A lesson to aspiring filmmakers: sometimes, you can achieve more power with less flash. Case in point: this disturbing film from director Kelly DiMauro, adapted from a short play by Caroline V. McGraw.
Set entirely in a family-owned retail store, the film consists of a heated confrontation between two strong-willed women: Gladis, a troubled and rebellious 16-year-old in a fractured relationship with her family, and Rini, her father’s new wife. Gladis believes it is her right to help herself to the store’s merchandise, which she sees as the eventual inheritance from her ailing father. Rini angrily reminds Gladis that her father is still alive and the road to adulthood includes the burden of responsibility.
McGraw’s language is rich with raw emotion, as the two women try to stand their respective ground without betraying their vulnerabilities. DiMauro’s subtle direction brings forth extraordinary performances from Josie Kulp as the reckless Gladis and Mariah Sage as the challenged Rini; these women use McGraw’s powerful dialogue as lethal weapons, eager to draw blood without the slightest sign of regret.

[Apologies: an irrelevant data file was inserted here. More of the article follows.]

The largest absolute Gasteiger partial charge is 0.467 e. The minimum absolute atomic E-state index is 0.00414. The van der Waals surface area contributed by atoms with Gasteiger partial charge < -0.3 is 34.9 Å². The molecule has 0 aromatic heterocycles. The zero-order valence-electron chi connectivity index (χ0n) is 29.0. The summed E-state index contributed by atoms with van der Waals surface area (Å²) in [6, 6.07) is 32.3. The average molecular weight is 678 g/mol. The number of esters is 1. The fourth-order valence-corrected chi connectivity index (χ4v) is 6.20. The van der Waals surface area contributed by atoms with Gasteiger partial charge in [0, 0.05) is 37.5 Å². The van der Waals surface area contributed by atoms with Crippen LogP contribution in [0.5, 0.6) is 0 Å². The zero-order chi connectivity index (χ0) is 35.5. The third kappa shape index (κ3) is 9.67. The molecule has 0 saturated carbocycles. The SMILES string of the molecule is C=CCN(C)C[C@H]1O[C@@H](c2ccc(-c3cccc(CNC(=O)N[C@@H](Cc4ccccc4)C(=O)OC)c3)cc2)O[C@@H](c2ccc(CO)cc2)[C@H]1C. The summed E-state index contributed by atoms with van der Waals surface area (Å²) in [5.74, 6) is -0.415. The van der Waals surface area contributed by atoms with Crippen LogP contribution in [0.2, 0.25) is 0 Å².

But perhaps the most striking element here comes in how the women use their post-combat moments to handle rings: Kulp’s Gladis nonchalantly admires an engagement ring she takes from the store with the vanity of a spoiled under-aged diva, while Sage’s Rini tenderly feels the marriage ring around the finger as if the duties attached to the jewelry has burned her to the bone. These moments of intelligence are truly awe inspiring, and it brings a remarkable level of drama that is often uncommon in today’s short films.